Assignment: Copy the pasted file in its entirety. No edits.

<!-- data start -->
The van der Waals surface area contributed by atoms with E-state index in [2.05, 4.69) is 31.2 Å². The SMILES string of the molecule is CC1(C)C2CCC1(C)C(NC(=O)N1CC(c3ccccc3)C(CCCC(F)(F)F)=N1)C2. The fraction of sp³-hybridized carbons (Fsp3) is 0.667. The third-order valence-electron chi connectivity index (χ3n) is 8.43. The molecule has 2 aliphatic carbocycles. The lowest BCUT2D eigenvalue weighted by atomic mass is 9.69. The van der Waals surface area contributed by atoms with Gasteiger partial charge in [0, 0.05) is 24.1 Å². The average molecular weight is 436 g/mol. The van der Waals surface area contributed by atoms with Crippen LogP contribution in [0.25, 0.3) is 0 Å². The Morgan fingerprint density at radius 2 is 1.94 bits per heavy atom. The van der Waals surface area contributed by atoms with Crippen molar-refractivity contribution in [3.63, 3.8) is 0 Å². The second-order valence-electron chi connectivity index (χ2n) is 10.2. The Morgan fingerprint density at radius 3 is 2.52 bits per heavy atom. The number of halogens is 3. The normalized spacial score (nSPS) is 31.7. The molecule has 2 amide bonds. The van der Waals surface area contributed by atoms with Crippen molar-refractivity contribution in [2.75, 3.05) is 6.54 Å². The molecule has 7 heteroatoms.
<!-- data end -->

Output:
The van der Waals surface area contributed by atoms with E-state index in [2.05, 4.69) is 31.2 Å². The SMILES string of the molecule is CC1(C)C2CCC1(C)C(NC(=O)N1CC(c3ccccc3)C(CCCC(F)(F)F)=N1)C2. The fraction of sp³-hybridized carbons (Fsp3) is 0.667. The third-order valence-electron chi connectivity index (χ3n) is 8.43. The molecule has 2 aliphatic carbocycles. The lowest BCUT2D eigenvalue weighted by atomic mass is 9.69. The van der Waals surface area contributed by atoms with Gasteiger partial charge in [0, 0.05) is 24.1 Å². The average molecular weight is 436 g/mol. The van der Waals surface area contributed by atoms with Crippen LogP contribution in [0.25, 0.3) is 0 Å². The Morgan fingerprint density at radius 2 is 1.94 bits per heavy atom. The van der Waals surface area contributed by atoms with Crippen molar-refractivity contribution in [3.63, 3.8) is 0 Å². The second-order valence-electron chi connectivity index (χ2n) is 10.2. The Morgan fingerprint density at radius 3 is 2.52 bits per heavy atom. The number of halogens is 3. The normalized spacial score (nSPS) is 31.7. The molecule has 2 amide bonds. The van der Waals surface area contributed by atoms with Crippen molar-refractivity contribution in [2.75, 3.05) is 6.54 Å². The molecule has 7 heteroatoms.